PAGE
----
What is family dispute resolution?
Family dispute resolution (FDR) is the broad term used by the Family Law Act for processes in which a family dispute resolution practitioner, who is independent of the parties, helps people affected by separation or divorce to resolve some or all of their disputes with each other.
A family dispute resolution practitioner (FDRP) must have completed the requirements for registration with an organization that conducts the appropriate training required by the Federal Attorney General’s Department.
The dispute resolution process conducted by a FDRP is usually a form of mediation.
FDR came into existence as a formal process under the Act in 2006. Since then the practice of FDR has been growing and developing in conjunction with the Courts and is used by private mediators and agencies.
The Attorney-General’s FDR training of FDRP’s specifically includes information and competency relevant to disputes involving children and tests FDRP’s for competency in dealing with family violence issues.
It is not necessary for a mediator or mediation-style conference chair to be a FDRP in order to mediate financial and property disputes.
An AIFLAM mediator who is a registered FDRP may also have their name listed as a Family Dispute Resolution Practitioner on the AIFLAM website.
Why family dispute resolution?
It is a requirement of the Family Law Act that parties attend family dispute resolution with a registered FDRP before applying to the Court for orders relating to children.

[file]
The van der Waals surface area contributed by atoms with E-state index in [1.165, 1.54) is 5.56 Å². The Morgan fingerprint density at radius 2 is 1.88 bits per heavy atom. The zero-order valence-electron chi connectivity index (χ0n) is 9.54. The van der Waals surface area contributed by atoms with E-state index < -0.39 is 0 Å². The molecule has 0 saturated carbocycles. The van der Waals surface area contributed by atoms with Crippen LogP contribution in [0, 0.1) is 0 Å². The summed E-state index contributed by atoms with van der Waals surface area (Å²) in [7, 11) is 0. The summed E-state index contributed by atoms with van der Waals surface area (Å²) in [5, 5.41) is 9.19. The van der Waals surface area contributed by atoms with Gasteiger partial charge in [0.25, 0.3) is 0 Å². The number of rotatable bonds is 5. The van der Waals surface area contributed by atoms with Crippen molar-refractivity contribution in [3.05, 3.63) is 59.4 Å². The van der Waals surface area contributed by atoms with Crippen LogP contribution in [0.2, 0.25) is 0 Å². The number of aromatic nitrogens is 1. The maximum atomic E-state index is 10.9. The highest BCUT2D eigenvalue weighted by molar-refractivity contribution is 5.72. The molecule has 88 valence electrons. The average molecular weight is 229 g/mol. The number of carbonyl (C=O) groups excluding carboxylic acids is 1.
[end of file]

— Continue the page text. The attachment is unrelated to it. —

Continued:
A party must file a Certificate provided by the FDRP t the time they file any application where they seek orders in relation to children to confirm that the parties have attended for family dispute resolution or that they have a reason why they did not attend. Only in exceptional circumstances such as urgency or violence are parties excused from filing this Certificate.
A Certificate from a FDRP is not necessary for disputes relating only to property settlement and financial issues.
It may be important therefore to know whether a mediator is registered as a FDRP if there are children’s issues at stake that may need to be mediated.
What happens at family dispute resolution?
Family Dispute Resolution is usually a form of mediation and offers the same informal means of resolving disputes, without the need for preparation of expensive documents and without the need for attendance at court events and with the same benefits as mediation.
Like mediation every FDRP has a unique model with features that are common to mediation.
FDR is confidential unless exceptions provided for in the Family law Act exist.
FDRP’s like mediators are aware of the need to preserve safety for parties and to ensure that each party is able to negotiate on a level playing field. They are required to assess parties carefully before accepting them into family dispute resolution.
Like mediators they are trained to recognise power imbalances between parties and to take steps to promote parties’ self-determination in the mediation. They are also very aware of the effects of family violence and abuse on children and parties.
Children may sometimes be involved in FDR, only under very specific circumstances and with guidelines agreed between the FDRP and the parties.
Who are the family dispute resolution practitioners?
FDRP’s are all specifically trained professionals who have complied with national training standards set by the Attorney-General’s Department. They have a registration number and are listed on the Attorney-General’s Register of Family Dispute Resolution Providers (www.fdrr.ag.gov.au ).
The AIFLAM web site provides details of Institute members who are both Nationally Accredited Mediators and FDRP’s, most of whom are also experienced family lawyers. In a complex children’s matter or financial and parenting dispute this experience can be of great assistance.